Views of Hakone and Lake Ashi
Before our stay at the bottom of Fuji-san we had spent two weeks exploring the Izu peninsular. Our last stop there had been near the sleepy seaside town of Heda. For our drive to Fujiyoshida from Heda we chose the scenic route over the Ashinoko Skyline Road. This toll road winds itself above Lake Ashi, opposite Mount Hakone with its famous hot spring area, beloved of weekenders escaping Tokyo.
Sadly the weather was misty and the views of the lake and the mountains were not the picture postcard perfect ones we would have wished for. On the way along the Skyline road we stopped at one of the rest stops for a hot bowl of udon and afterwards we joined some other tourists at the viewpoint outside. Jerome spotted the pirate tour ship on the calm lake below and we could also see the cable car going up and down the slopes of Mount Hakone.
Driving along a “Melody Road”
Driving on we not only got our first glimpse of the majestic Fuji-san, albeit shrouded in clouds, we also discovered a most peculiar musical road, called a melody road. Ridges that usually make drivers aware that they might be drifting off the road or across lanes have been spaced on the tarmac across the whole roadway to create a melody while driving over them, at a suggested speed of 40km/h to get the perfect pitch. The song’s name very fittingly is Mount Fuji, a traditional Japanese nursery song. It certainly made us smile and the drive more fun, which is exactly the reason why the owners have created this the melody road on this section, and of course to attract more visitors.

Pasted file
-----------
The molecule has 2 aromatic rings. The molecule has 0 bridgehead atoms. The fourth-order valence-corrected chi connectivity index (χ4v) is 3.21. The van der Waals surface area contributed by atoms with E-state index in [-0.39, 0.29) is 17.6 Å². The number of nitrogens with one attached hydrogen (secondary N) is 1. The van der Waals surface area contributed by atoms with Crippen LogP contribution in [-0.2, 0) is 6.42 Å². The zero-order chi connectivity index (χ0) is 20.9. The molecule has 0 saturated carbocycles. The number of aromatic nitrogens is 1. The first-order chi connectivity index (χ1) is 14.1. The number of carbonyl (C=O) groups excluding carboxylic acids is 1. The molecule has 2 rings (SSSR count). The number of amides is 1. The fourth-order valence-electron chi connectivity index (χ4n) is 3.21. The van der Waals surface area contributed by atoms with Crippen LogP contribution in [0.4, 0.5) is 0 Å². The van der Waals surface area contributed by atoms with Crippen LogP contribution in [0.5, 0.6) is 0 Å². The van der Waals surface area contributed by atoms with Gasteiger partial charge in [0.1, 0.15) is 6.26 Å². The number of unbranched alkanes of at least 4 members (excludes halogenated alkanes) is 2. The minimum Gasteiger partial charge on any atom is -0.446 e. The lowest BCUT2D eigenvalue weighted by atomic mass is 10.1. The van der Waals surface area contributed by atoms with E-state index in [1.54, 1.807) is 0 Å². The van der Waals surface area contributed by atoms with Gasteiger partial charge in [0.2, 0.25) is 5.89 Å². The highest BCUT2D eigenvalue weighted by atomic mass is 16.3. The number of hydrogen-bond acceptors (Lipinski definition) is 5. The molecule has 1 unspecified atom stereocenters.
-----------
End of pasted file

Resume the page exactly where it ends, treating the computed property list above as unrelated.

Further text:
We put this down as another crazy Japanese invention, however on doing some research after our trip I discovered that the idea actually originated in Denmark. Japan has copied the concept and had created over 30 of these melody roads by 2016. On the drive up towards Mount Fuji on the Fuji Subaru Line we encountered our second melody road on this trip, with the same melody of course!
Instead of driving straight to our inn, as check in time was not until a few hours later, we made a little detour into Fujiyoshida town. After parking our car in one of the local car parks in Shimoyoshida we strolled along the narrow stream that runs through this part of town until we came up on a shrine. After the usual ritual of cleansing hands and face at the trough with ladles that occur at the entrance of all shrines in Japan, we wandered through the grounds. Turning right we found ourselves on a narrow road, the surface had been plastered with multi coloured stones that ware arranged in a special pattern to create flowers.
Architecture of the 1960’s
In this part of town the street lamps must have once been fashionable, probably in the 1960’s, in fact the whole strip of houses to either side seemed stuck in the mid century era. It was like we were transported into an old Japanese movie set. I fell in love with the architecture of the houses and could have spent hours walking along the alleys. We could see Mount Fuji towering overhead, in the distance. There were little shops, cute cafes and some udon restaurants. Udon noodles are a prominent local dish in the area and I would advise you to pick up a Yoshida Udon Map at the city hall and try the thick noodles at least once.
Coffee and Cake at Cafe Gekkou
Instead of having udon at this time of day, we chose one of the cafes that we discovered on our round through the alleys. Café Gekkou カフェ月光 served delicious coffee and cake in a cosy atmosphere. There was a cat sleeping on one of the seats, which made Jerome happy and the cat did not seem to mind to be stroked by him at all.
Exploring the Little Alleys